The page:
While Pujols was decent for the first few years of his contract, the last two seasons have been awful as he has averaged a .243 batting average. Even worse for the team — they owe the slugger $30 million each of the next two years of his contract!
Rusney Castillo, Boston Red Sox – $72.5 Million Over Seven Years
Rusney Castillo was a high priced free agent acquisition by the Boston Red Sox when he defected from Cuba in 2014. The team handed him a seven-year, $72.5 million deal. With so much money going his way, you would think he would be a staple in the everyday lineup.
So far, Castillo has failed to make an impact. He has seen limited MLB action and has spent most of his contract in the minor leagues. In 2016, Boston removed him from the 40 man roster, giving up on the talented international player.
Carl Crawford, Boston Red Sox – $142 Million Over Seven Years
Carl Crawford became a victim of his own body after signing a seven-year, $142 million contract with the Red Sox in 2011. Prior to signing, he was one of the most explosive players in the game.
After signing, he jumped back and forth from the active roster to the injured list. Two seasons into his deal with Boston, Crawford was traded to the Los Angeles Dodgers, where his injury trend continued. In his final season, Crawford only played in 30 games while hitting a paltry .185.
Yasmany Tomas, Arizona Diamondback – $68.5 Million Over Six Years
Another international star who defected from Cuba and earned a big contract in America, Yasmany Tomas is currently in minor league purgatory. When the Diamondbacks signed him for $68.5 million in 2014 they thought they had found their power hitting third baseman of the future.
The plan worked for one season. Tomas bashed 31 home runs in 2016 and drove in 83 runs. Then he lost his 2017 season to shoulder surgery and was sent to the minor leagues in 2018.
Melvin Upton Jr., Atlanta Braves – $72.5 Million Over Five Years
This contract still has us scratching our heads. An elite defender at the time he signed this contract, Melvin Upton Jr. was not a power bat. The Braves took the chance on him anyway, giving him more money then he could ever ask for.
In his first season, Upton’s batting skill imploded and he hit .194. The next year he upped his batting average to .208. Deciding enough was enough, Atlanta shipped him off to San Diego, where he became a starting outfielder for two seasons alongside his brother Justin.
Barry Zito, San Francisco Giants – $126 Million Over Eight Years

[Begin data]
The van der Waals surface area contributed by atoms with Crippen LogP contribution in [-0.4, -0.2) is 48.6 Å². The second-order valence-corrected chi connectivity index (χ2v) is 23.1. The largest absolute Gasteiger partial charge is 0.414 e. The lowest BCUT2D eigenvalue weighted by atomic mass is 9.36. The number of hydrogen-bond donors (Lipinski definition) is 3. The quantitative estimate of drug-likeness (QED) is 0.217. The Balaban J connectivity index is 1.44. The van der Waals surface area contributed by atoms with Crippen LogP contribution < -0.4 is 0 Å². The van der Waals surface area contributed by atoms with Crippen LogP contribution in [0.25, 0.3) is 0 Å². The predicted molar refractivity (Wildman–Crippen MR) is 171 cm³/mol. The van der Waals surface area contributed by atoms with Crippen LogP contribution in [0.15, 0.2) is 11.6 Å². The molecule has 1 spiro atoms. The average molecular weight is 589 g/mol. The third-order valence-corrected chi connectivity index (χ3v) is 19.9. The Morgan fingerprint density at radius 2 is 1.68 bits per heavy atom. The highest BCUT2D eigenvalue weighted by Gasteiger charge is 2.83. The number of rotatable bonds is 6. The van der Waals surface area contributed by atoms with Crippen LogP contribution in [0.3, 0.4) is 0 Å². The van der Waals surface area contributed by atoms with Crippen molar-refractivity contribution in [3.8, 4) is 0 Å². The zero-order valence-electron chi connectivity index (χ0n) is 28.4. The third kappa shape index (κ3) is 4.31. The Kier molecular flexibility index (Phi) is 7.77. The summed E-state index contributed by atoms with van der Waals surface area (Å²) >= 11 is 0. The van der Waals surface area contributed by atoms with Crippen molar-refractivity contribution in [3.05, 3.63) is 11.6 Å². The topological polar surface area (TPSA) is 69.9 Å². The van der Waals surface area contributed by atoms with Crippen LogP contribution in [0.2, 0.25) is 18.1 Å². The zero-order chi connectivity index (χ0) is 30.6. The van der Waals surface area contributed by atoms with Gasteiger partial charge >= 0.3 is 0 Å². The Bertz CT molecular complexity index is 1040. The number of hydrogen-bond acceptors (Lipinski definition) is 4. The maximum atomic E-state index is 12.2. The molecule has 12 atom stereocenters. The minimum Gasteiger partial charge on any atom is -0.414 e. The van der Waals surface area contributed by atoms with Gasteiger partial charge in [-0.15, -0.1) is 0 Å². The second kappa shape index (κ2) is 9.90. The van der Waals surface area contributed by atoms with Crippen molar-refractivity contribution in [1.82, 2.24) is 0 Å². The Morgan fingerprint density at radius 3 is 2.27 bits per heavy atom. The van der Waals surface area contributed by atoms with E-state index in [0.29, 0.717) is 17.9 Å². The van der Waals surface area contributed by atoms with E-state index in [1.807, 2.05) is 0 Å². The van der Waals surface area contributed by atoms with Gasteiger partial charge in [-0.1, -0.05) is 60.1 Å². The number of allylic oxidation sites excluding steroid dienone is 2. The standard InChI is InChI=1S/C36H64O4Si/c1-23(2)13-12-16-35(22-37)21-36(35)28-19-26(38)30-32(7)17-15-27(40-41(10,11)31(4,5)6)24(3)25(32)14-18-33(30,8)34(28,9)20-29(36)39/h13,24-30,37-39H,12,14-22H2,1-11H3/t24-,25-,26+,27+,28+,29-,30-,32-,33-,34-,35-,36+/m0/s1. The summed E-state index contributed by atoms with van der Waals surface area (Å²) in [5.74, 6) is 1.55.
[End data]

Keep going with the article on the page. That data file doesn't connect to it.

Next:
Barry Zito was coming off of one of his worst years in Oakland when he became a free agent for the first time. The San Francisco Giants needed to make a splashy move and signed him to a $126 million deal anyway.
In Zito’s first season it was clear the contract was a bad one. In eight years he never recorded an ERA lower than 4.00 and only had a winning record once. In 2012, though, he was a major piece of the Giants’ World Series championship team, making the monetary blow sting a little less.
James Shields, San Diego Padres – $75 Million Over Four Years
The San Diego Padres don’t like to hand out big money contracts, and their deal with James Shields in 2015 might be one of the reasons why. Nicknamed “Big Game” James, Shields’ stuff shrank on the west coast and his ERA ballooned to 5.85 in his second season.
The Padres were quick to act and traded Shields to the White Sox where he continued to struggle. In 2019, San Diego made another splash, signing Manny Machado to a $300 million contract. Let’s hope they got this one right!
Chan Ho Park, Texas Rangers – $65 Million Over Five Years
With the Los Angeles Dodgers, Chan Ho Park was as reliable as they came. He ate innings and kept his ERA low. The Texas Rangers couldn’t miss when the handed him $65 million in 2002.
If that was true, however, Park wouldn’t be on this list. His first year in Texas was a wash as he ate up a less than impressive 149 innings. Season two was even worse as Park finished the year with 29 innings and 7.58 ERA. In his final season, the Rangers were finally able to get Park off the books, sending him to San Diego.
Joe Mauer, Minnesota Twins – $184 Million Over Eight Years
Joe Mauer played with the Minnesota Twins for his entire career. Coming up as a power-hitting catcher, the team locked him into the franchise in 2010 with an eight-year, $184 million contract.
Despite fan loyalty never faltering, injuries caught up with Mauer — specifically, concussions. He was forced to move to first base but was still never the same player. Mauer retired after his 2018 Campaign, a year he only played 127 games and drove in 48 runs.
Ryan Howard, Philadelphia Phillies – $125 Million Over Five Years
Ryan Howard had an incredible career when the Phillies gave him a five-year contract extension in 2010. The $125 million extension officially began in 2012 (it was tacked on the back of his previous contract), and so did his decline.
Before the 2012 season, Howard had driven in more than 100 runs in six straight seasons. He never did again, coming closest in 2014, his last fully healthy in MLB. Howard retired after the 2016 season, a lost campaign where he hit .196 and played 112 games.
Jacoby Ellsbury, New York Yankees – $153 Million Over Seven Years
If any team can afford to hand out bad contracts it’s the New York Yankees. They did exactly that in 2014 when they stole Jacoby Ellsbury from the Boston Red Sox in free agency in 2014.